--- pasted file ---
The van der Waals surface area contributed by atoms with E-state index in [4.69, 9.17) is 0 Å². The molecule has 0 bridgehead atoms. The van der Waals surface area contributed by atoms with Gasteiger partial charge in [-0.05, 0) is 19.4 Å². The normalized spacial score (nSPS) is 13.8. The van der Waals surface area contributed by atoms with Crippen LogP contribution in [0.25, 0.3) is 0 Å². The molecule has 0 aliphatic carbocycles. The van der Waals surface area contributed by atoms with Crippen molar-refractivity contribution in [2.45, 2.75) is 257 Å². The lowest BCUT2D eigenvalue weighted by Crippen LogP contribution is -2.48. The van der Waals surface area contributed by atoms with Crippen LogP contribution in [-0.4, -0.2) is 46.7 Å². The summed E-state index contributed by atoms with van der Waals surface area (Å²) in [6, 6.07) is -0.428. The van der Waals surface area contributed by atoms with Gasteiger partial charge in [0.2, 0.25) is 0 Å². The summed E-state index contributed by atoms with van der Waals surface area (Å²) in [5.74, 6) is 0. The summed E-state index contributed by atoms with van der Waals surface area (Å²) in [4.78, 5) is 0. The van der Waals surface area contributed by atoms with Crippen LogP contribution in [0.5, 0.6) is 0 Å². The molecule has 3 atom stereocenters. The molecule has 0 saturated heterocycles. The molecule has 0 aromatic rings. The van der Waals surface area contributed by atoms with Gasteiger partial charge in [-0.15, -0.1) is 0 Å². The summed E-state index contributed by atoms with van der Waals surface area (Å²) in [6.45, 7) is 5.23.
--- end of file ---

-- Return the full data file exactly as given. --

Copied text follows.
The van der Waals surface area contributed by atoms with E-state index in [4.69, 9.17) is 0 Å². The molecule has 0 bridgehead atoms. The van der Waals surface area contributed by atoms with Gasteiger partial charge in [-0.05, 0) is 19.4 Å². The normalized spacial score (nSPS) is 13.8. The van der Waals surface area contributed by atoms with Crippen LogP contribution in [0.25, 0.3) is 0 Å². The molecule has 0 aliphatic carbocycles. The van der Waals surface area contributed by atoms with Crippen molar-refractivity contribution in [2.45, 2.75) is 257 Å². The lowest BCUT2D eigenvalue weighted by Crippen LogP contribution is -2.48. The van der Waals surface area contributed by atoms with Crippen LogP contribution in [-0.4, -0.2) is 46.7 Å². The summed E-state index contributed by atoms with van der Waals surface area (Å²) in [6, 6.07) is -0.428. The van der Waals surface area contributed by atoms with Gasteiger partial charge in [0.2, 0.25) is 0 Å². The summed E-state index contributed by atoms with van der Waals surface area (Å²) in [5.74, 6) is 0. The summed E-state index contributed by atoms with van der Waals surface area (Å²) in [4.78, 5) is 0. The van der Waals surface area contributed by atoms with Crippen LogP contribution in [0.5, 0.6) is 0 Å². The molecule has 3 atom stereocenters. The molecule has 0 saturated heterocycles. The molecule has 0 aromatic rings. The van der Waals surface area contributed by atoms with Gasteiger partial charge in [-0.15, -0.1) is 0 Å². The summed E-state index contributed by atoms with van der Waals surface area (Å²) in [6.45, 7) is 5.23.